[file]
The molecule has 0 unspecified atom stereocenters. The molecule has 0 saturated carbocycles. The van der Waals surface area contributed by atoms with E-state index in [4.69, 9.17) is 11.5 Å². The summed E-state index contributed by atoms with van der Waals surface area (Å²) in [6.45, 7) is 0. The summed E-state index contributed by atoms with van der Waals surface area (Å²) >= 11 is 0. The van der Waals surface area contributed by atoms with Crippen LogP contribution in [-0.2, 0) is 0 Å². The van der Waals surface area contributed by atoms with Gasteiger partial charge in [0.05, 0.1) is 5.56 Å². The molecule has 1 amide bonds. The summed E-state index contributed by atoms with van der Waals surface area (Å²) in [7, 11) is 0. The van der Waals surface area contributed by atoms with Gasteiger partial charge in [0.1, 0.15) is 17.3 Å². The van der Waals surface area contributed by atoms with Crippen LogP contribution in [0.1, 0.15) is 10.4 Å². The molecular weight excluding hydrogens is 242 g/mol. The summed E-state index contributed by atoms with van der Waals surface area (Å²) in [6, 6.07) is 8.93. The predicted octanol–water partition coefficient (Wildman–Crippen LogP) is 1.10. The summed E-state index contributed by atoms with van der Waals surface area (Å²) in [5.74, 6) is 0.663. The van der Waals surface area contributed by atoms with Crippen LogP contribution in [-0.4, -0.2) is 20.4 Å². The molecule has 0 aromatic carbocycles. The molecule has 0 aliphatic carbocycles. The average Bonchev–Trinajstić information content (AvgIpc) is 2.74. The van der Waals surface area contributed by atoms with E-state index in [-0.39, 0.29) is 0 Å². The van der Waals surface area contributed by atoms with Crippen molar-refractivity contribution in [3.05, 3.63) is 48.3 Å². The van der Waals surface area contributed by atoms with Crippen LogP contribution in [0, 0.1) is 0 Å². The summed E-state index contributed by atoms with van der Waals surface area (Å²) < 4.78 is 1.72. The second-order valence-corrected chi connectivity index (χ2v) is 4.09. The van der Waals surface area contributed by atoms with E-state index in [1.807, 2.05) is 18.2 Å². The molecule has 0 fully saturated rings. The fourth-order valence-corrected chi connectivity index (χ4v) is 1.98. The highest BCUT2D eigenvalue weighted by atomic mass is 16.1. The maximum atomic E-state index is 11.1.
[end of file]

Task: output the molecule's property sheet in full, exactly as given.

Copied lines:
The molecule has 0 unspecified atom stereocenters. The molecule has 0 saturated carbocycles. The van der Waals surface area contributed by atoms with E-state index in [4.69, 9.17) is 11.5 Å². The summed E-state index contributed by atoms with van der Waals surface area (Å²) in [6.45, 7) is 0. The summed E-state index contributed by atoms with van der Waals surface area (Å²) >= 11 is 0. The van der Waals surface area contributed by atoms with Crippen LogP contribution in [-0.2, 0) is 0 Å². The van der Waals surface area contributed by atoms with Gasteiger partial charge in [0.05, 0.1) is 5.56 Å². The molecule has 1 amide bonds. The summed E-state index contributed by atoms with van der Waals surface area (Å²) in [7, 11) is 0. The van der Waals surface area contributed by atoms with Gasteiger partial charge in [0.1, 0.15) is 17.3 Å². The van der Waals surface area contributed by atoms with Crippen LogP contribution in [0.1, 0.15) is 10.4 Å². The molecular weight excluding hydrogens is 242 g/mol. The summed E-state index contributed by atoms with van der Waals surface area (Å²) in [6, 6.07) is 8.93. The predicted octanol–water partition coefficient (Wildman–Crippen LogP) is 1.10. The summed E-state index contributed by atoms with van der Waals surface area (Å²) in [5.74, 6) is 0.663. The van der Waals surface area contributed by atoms with Crippen LogP contribution in [-0.4, -0.2) is 20.4 Å². The molecule has 0 aromatic carbocycles. The molecule has 0 aliphatic carbocycles. The average Bonchev–Trinajstić information content (AvgIpc) is 2.74. The van der Waals surface area contributed by atoms with E-state index in [-0.39, 0.29) is 0 Å². The van der Waals surface area contributed by atoms with Crippen molar-refractivity contribution in [3.05, 3.63) is 48.3 Å². The van der Waals surface area contributed by atoms with Crippen LogP contribution in [0, 0.1) is 0 Å². The summed E-state index contributed by atoms with van der Waals surface area (Å²) < 4.78 is 1.72. The second-order valence-corrected chi connectivity index (χ2v) is 4.09. The van der Waals surface area contributed by atoms with E-state index in [1.807, 2.05) is 18.2 Å². The molecule has 0 fully saturated rings. The fourth-order valence-corrected chi connectivity index (χ4v) is 1.98. The highest BCUT2D eigenvalue weighted by atomic mass is 16.1. The maximum atomic E-state index is 11.1.